I remember when I was a kid I thought 3M TA3 was clever. Now that I am older I just realize it is just kinda annoying. As far as being a free speech issue what really is he trying to say? Nothing really worthwhile, plus it is technically public property (the plates) and there is no obligation that they state put up whatever he wants to say. I don’t think the state would put out a proctologists plate “ass doc” even though there is a much more logical argument for it. Haji can be seen as offensive as can the word ass. Now we are just arguing to the level of offense, it just happens in this case many of us in this case can associate “haji” with someone who in someway with someone who has wronged us, thus making the case more sympathetic. Of course I am a bit crazy so…

    I would also be wary of a mobile proctologist with plates “ass doc”…

  28. JustPlainjasin says:

    Btw TSO good luck on the bar!

  29. Jack says:

    I remember a squad leader at FT Bragg back in the day (tuesday) who had personalized plates on his muscle car…I think it was a slate grey 67 Chevy Camaro SS. The plates were “UNHOLLY.” I asked him what that meant, and he explained that he appilied for “UNHOLY” but the DMV wouldn’t issue that to him.

    Just a little tale.

  30. uncivilized says:

    Years ago, I read a novel in which the heroine, wanting a vanity plate that referred to the, er, effluent of the nether regions of the female anatomy, submitted the Victorian-era word “quim” to the DMV. (Look it up.) Evidently, the censors at the DMV had misplaced their Victorian-era dictionary, and the heroine received her, er, vanity tag.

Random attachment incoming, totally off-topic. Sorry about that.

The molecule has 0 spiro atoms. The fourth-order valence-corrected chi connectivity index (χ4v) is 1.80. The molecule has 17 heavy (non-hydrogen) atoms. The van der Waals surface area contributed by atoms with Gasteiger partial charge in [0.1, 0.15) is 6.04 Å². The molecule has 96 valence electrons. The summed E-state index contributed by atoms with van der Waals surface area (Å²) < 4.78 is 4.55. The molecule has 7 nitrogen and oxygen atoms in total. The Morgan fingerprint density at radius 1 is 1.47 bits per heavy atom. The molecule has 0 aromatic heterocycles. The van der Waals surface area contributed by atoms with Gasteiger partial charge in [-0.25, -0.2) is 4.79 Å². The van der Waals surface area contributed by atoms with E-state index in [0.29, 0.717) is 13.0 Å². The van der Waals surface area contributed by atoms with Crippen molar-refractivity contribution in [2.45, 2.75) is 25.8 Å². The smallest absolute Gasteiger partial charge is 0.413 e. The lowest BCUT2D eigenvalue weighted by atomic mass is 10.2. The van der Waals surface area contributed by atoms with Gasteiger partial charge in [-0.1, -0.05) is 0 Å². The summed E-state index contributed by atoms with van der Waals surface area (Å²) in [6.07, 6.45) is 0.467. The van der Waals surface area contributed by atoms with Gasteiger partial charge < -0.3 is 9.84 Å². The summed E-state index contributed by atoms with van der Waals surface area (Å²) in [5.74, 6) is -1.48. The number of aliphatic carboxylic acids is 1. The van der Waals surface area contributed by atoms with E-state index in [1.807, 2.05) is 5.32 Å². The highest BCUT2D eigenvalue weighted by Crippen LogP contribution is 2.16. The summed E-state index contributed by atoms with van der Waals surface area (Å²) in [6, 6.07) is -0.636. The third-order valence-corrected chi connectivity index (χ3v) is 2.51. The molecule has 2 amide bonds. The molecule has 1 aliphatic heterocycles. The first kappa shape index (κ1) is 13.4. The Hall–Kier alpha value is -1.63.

So – if the guy wants ICUHAJI on his tags, let him. Most folks wouldn’t know what it meant even if they had the time to read it.

  31. Hondo says:

    Have to disagree, TSO.

    I don’t recall there being a “freedom from being offended” exception to the 1st Amendment. Or any guarantee of never being offended in the Bill of Rights (or any other part of the Constitution), either. So unless the state wants to contend that “Haji” or “Hadji” unconditionally constitutes “fighting words”, is unconditionally offensive, or is legally obscene, I can’t see how they’re justified in banning a vanity plate containing the term.

    And I think that any state will have a hard time doing that. The “reasonable man” test would argue against it, as the term is perfectly acceptable to Muslims when used in proper context.

    Suppose an observant Muslim wants to apply for a vanity plate showing that he/she has performed the hadj, and thus is in fact a “hadji” – like “IMHADJI”? Or happens to have the last name “Hadji” (don’t laugh – at least one reasonably famous Moroccan soccer player, Mustapha Hadji, does). Should that plate be banned as well? If so, how about “Chrstian” or “Kristos” (or other variants thereof)? After all, don’t some Atheists find the concept of Christianity offensive? Hell, some people would find the plate “USA#1” offensive!

    Bottom line: this is state-sponsored restriction of speech based solely on perceived content. Outside of “fighting words” or a clear and immediate threat to public safety, I’m not sure I buy allowing that.

  32. Bubblehead Ray says:

    I had Navy Vet plates in Wisconsin that read BBLHD, but that was my one and only vanity plate. Now I just don’t feel like paying extra. As far as the Haji plates are concerned, the only thing I find objectionable about the State’s position is that they allowed them on the road for 4 years before recalling them. Once they’re approved for a reasonable period of time, they should be good to go.

    Caro could get ICUTSO, except everyone would wonder who SO is and why Caro cut him.